By Mark Springer

No matter where you go or who you talk to, wherever two or more restorers are gathered, the tone will likely be a bit terse. As the industry undergoes ever faster changes, some of the “old-timers” are beginning to feel that it might be time to cash in their chips and sell their businesses. A leading business consultant who works with some of the largest corporate firms in the world, Donald Cooper, says, “The human brain is wired for negativity.” While this condition might explain some of the nervousness, it is clear that significant changes are on the horizon, and a restorer in the 21st century is facing a rapidly evolving landscape.

As restorers, this juncture presents a couple of options. The first would be to reactively accept the conditions, evolve with the industry, recalibrate, and refocus our efforts toward adaptation to these trends. Many of us have been doing this for years with less-than-satisfying results. The second option is to take a more proactive approach. This entails identifying the issues and their root causes, building a strategy to address the issues, and then uniting as an industry to speak to the issues and drive positive change.

As you may surmise, I am firmly in favor of the latter approach. The purpose of this article is to build a case for proactive, collective advocacy for the best interests of restoration companies. This won’t be an easy task. Hard work will be required, and the engagement of RIA contractor members will be critical to our success. I hope to detail a vision for a path that we can all embrace for the good of our businesses and the strength and sustainability of the property repair industry.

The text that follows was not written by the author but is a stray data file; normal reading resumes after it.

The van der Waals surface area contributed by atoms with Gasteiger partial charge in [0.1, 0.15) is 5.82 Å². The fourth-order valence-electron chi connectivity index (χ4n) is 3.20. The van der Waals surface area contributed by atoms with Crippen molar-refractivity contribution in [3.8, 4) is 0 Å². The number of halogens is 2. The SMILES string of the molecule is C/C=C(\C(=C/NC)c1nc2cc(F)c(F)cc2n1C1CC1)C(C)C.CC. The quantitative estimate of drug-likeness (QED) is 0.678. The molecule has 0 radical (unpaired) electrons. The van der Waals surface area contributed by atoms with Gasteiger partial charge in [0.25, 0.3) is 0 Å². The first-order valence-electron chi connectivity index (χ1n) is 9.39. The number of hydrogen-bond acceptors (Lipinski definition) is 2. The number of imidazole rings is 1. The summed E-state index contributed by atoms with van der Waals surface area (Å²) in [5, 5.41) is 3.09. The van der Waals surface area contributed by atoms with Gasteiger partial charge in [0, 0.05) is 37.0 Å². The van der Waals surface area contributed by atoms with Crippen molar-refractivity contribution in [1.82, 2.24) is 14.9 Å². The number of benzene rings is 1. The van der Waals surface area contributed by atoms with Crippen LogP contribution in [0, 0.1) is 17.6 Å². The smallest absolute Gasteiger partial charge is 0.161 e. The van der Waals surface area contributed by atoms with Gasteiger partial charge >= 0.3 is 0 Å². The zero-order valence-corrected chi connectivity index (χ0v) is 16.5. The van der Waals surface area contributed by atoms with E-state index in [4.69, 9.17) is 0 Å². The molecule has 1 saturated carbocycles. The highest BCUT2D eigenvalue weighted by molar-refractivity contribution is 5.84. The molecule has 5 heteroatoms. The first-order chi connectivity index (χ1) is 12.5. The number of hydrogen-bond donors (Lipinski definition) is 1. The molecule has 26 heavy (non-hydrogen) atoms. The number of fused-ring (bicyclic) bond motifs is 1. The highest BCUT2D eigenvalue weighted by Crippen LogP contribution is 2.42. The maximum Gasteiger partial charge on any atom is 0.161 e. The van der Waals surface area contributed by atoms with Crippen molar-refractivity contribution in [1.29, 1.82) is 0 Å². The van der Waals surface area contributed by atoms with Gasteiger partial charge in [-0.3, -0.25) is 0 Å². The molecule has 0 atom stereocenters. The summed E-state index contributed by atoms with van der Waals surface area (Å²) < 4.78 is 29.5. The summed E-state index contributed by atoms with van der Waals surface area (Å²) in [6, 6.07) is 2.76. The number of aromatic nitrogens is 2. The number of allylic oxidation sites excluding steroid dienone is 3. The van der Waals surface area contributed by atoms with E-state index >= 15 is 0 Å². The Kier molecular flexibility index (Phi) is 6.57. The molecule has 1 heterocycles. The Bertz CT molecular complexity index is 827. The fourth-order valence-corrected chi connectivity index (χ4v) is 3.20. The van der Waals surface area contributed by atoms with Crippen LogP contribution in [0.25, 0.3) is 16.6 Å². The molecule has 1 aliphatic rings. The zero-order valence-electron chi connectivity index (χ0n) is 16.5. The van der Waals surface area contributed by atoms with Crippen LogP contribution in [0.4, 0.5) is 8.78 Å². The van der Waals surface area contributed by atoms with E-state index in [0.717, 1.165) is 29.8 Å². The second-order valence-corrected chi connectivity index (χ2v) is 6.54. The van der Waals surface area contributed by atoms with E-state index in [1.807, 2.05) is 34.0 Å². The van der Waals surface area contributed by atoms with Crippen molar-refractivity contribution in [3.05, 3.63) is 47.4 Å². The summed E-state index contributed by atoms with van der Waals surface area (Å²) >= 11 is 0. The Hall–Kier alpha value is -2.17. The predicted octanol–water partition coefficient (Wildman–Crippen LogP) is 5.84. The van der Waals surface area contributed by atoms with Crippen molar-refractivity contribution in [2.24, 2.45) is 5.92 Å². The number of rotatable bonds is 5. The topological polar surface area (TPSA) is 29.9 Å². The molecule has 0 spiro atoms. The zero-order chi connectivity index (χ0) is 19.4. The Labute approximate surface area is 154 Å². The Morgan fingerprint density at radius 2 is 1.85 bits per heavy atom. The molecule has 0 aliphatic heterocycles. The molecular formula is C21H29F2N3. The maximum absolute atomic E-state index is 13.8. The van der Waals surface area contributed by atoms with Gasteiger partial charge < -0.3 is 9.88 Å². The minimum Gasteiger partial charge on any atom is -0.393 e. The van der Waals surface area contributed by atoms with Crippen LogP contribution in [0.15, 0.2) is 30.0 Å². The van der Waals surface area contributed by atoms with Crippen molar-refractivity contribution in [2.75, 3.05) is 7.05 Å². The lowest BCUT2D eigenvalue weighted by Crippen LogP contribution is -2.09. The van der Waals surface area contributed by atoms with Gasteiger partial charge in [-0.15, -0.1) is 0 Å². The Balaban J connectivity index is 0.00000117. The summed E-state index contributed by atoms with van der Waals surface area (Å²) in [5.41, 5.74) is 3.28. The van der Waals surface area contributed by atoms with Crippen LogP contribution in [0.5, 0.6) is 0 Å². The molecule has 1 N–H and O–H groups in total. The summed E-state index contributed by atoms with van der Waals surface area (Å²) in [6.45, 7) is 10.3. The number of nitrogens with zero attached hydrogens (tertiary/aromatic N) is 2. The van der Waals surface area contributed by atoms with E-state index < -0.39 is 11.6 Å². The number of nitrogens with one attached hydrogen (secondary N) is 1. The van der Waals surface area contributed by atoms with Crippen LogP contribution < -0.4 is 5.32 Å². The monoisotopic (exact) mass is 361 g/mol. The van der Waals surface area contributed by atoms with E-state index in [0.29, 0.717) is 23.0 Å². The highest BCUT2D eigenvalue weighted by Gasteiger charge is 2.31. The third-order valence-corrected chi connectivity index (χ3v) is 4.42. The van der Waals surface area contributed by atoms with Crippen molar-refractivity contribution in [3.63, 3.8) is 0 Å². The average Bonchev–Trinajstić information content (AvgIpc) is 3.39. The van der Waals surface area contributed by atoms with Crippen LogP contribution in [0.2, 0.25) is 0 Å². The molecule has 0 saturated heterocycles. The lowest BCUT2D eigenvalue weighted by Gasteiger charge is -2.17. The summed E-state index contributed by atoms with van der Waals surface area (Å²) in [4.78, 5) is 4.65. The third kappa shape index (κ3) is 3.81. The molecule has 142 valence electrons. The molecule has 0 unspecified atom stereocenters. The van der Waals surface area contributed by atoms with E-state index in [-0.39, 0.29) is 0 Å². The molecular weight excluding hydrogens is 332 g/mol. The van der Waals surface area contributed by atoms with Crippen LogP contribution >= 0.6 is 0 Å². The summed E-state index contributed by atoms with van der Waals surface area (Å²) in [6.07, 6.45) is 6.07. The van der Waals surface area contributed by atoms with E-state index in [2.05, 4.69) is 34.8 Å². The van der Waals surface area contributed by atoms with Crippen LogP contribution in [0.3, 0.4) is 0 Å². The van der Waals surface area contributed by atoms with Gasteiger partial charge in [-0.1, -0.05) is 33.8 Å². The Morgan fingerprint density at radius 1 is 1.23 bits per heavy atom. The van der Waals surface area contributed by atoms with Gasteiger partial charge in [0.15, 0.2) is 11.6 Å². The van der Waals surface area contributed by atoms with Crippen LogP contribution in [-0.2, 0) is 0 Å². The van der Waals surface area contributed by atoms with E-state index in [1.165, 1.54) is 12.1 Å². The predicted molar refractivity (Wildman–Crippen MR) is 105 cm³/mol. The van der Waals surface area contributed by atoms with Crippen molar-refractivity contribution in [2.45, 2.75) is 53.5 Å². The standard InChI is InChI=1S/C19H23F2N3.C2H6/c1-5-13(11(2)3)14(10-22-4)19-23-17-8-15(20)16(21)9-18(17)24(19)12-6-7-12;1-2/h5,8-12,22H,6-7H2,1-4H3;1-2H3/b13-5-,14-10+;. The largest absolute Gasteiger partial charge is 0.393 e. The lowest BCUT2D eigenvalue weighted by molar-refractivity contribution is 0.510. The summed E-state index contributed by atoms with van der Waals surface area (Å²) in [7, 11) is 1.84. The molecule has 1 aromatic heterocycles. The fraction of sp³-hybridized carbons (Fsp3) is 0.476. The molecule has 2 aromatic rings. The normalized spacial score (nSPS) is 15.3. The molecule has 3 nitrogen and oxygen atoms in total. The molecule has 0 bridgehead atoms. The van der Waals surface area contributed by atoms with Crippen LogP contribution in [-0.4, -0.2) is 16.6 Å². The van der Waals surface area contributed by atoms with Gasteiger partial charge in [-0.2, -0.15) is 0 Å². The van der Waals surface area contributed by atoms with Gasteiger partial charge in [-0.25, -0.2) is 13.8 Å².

What is the problem?

In an article I wrote for the Restoration Industry Association’s (RIA) C&R journal  (“Contractors: It’s Time to Take a Stand” from November/December 2018), I describe a situation in which an insurance carrier refuses any payment on a water mitigation claim due to a technicality in document upload. It is not my intent to relitigate that argument but rather to expand on some of the issues that restoration contractors face. That article’s thesis poses a somewhat grim outlook for the restoration industry; however, I continue to see challenges emerge that reinforce this position. The thesis is this:

“If restoration companies are unwilling to unite, advocate for sustainable claims practices, and take a proactive approach with insurance carrier claims policies, then the restoration industry as we know it will cease to exist within a decade.”

The “claims policies” I refer to go much deeper than the specific policies that a carrier dictates to issue payment. The issues we face are many, and they all impact the entire claims process that a property restoration company must navigate in the course of their day-to-day operations.